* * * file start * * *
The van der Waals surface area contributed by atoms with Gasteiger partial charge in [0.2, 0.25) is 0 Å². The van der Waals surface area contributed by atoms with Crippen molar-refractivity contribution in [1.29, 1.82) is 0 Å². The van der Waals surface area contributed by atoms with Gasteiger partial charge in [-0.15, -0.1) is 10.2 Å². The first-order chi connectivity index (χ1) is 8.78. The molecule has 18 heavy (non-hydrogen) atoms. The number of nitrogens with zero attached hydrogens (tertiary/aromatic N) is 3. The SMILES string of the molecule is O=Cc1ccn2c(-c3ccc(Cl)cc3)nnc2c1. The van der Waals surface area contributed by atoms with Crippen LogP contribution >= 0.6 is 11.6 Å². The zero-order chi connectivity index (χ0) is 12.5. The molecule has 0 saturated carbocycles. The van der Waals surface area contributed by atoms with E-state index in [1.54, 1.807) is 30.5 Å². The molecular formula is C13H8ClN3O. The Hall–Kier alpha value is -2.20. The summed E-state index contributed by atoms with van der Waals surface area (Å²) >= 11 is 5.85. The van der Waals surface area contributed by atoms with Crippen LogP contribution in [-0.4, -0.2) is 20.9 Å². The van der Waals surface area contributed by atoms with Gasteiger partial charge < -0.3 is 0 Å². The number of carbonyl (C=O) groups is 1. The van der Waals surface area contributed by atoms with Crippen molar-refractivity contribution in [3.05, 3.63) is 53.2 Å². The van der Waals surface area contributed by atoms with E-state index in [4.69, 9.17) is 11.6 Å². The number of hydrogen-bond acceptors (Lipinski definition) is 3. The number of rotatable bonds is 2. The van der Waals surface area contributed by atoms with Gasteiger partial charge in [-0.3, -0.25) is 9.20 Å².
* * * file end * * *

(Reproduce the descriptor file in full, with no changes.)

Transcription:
The van der Waals surface area contributed by atoms with Gasteiger partial charge in [0.2, 0.25) is 0 Å². The van der Waals surface area contributed by atoms with Crippen molar-refractivity contribution in [1.29, 1.82) is 0 Å². The van der Waals surface area contributed by atoms with Gasteiger partial charge in [-0.15, -0.1) is 10.2 Å². The first-order chi connectivity index (χ1) is 8.78. The molecule has 18 heavy (non-hydrogen) atoms. The number of nitrogens with zero attached hydrogens (tertiary/aromatic N) is 3. The SMILES string of the molecule is O=Cc1ccn2c(-c3ccc(Cl)cc3)nnc2c1. The van der Waals surface area contributed by atoms with Crippen LogP contribution >= 0.6 is 11.6 Å². The zero-order chi connectivity index (χ0) is 12.5. The molecule has 0 saturated carbocycles. The van der Waals surface area contributed by atoms with E-state index in [1.54, 1.807) is 30.5 Å². The molecular formula is C13H8ClN3O. The Hall–Kier alpha value is -2.20. The summed E-state index contributed by atoms with van der Waals surface area (Å²) >= 11 is 5.85. The van der Waals surface area contributed by atoms with Crippen LogP contribution in [-0.4, -0.2) is 20.9 Å². The van der Waals surface area contributed by atoms with Gasteiger partial charge < -0.3 is 0 Å². The number of carbonyl (C=O) groups is 1. The van der Waals surface area contributed by atoms with Crippen molar-refractivity contribution in [3.05, 3.63) is 53.2 Å². The van der Waals surface area contributed by atoms with E-state index in [4.69, 9.17) is 11.6 Å². The number of hydrogen-bond acceptors (Lipinski definition) is 3. The number of rotatable bonds is 2. The van der Waals surface area contributed by atoms with Gasteiger partial charge in [-0.3, -0.25) is 9.20 Å².